Well named is something that's also important for other objects besides functions. Try to follow the Style Guide for Python Code. Avoid cryptic abbrevations and smushed together words without underscores. `inscur` is an example of both points. Better would be `insert_cursor`. Don't think about saving keystrokes when writing but about readability. Source code is much more often read than written. :-)

The `severity` argument of `message()` isn't used, so the function could be written a bit simpler.

Comments explaining what a function is doing are better set as DocStrings instead of just comments.

Getting at `pnt0` and `pnt1` is a bit weird. Instead of a simple counter and accessing via the counter and the counter + 1, or using some elegant `itertools` solution, there is this hybrid of iterators and old school indexing.

`pctComplete` is computed for each row but used only after a batch worth 10% of rows has been processed.

I personally would avoid ``continue`` as much as possible. It's an unconditional jump to the loop start not reflected in the code structure. And it may make it harder to factor out parts or the whole loop body into function(s). In the given program it would be very easy to change the code to get rid of the ``continue``.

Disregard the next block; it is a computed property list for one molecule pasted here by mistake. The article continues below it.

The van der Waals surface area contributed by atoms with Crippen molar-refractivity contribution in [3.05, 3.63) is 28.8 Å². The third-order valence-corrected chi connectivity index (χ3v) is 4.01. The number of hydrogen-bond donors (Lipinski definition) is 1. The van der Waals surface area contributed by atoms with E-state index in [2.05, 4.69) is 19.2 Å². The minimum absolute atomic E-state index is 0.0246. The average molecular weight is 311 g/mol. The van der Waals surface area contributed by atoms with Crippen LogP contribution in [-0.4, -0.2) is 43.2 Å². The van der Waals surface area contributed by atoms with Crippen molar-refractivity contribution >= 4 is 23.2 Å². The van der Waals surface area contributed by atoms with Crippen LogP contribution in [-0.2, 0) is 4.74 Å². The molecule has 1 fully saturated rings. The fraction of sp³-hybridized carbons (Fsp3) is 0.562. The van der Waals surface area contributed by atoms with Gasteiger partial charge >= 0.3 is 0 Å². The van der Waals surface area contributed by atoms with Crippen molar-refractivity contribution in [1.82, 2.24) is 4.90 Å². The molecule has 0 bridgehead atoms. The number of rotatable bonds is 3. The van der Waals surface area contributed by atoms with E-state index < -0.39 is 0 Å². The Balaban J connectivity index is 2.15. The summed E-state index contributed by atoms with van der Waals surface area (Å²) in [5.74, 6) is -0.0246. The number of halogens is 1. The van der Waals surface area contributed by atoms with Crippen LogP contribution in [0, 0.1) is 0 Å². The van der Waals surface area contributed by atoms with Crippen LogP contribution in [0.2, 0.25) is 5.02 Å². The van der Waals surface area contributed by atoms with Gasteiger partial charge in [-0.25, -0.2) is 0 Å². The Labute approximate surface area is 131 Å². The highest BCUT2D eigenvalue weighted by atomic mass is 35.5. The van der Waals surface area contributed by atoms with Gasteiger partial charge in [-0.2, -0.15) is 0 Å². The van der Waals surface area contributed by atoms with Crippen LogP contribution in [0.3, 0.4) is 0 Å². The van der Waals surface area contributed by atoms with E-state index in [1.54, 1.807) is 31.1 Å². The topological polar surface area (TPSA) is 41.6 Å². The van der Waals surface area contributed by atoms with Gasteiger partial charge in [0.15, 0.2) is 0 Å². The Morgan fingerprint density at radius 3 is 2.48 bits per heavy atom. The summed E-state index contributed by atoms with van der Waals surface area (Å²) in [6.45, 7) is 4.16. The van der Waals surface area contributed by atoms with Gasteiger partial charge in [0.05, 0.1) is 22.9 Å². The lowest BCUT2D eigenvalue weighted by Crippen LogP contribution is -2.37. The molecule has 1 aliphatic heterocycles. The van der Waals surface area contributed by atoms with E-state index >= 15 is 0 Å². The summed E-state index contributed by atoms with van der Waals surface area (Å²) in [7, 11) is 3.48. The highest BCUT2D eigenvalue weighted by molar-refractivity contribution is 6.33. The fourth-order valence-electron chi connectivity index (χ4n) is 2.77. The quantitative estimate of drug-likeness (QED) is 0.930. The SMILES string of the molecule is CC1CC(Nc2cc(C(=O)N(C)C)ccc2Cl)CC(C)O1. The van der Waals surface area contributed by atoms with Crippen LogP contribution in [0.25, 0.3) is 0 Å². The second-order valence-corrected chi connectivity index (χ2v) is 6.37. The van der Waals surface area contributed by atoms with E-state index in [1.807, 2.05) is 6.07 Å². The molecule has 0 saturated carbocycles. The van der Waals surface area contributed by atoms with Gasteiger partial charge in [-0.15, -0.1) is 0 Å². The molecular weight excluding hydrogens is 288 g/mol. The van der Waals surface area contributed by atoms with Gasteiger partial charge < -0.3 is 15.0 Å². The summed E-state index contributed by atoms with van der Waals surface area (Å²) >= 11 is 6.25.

Debugging is twice as hard as writing the code in the first place. Therefore, if you write the code as cleverly as possible, you are, by definition, not smart enough to debug it. — Brian W. Kernighan
100ri
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Re: Computing shadow of building footprint

Beitragvon 100ri » Montag 12. September 2016, 15:21

noisefloor hat geschrieben:Hi,

well, in your initial post the actual problem respectively the question is missing.

Did you run the code you posted? If so, what's the result? Any error messages? Did your computer explode (probably and hopefully not ;-) )? ...?

Besides that, the language of this board is German. Basically it's not forbidden to post requests in other languages (AFAIK), but the number of answers you get me be limited.

Regards, noisefloor


Thank you very much for your response. I understand that my options will be limited, but studying in Germany I though posting my question here as well :) The initial question as mentioned, would have been, to see if the script is good and well written or not...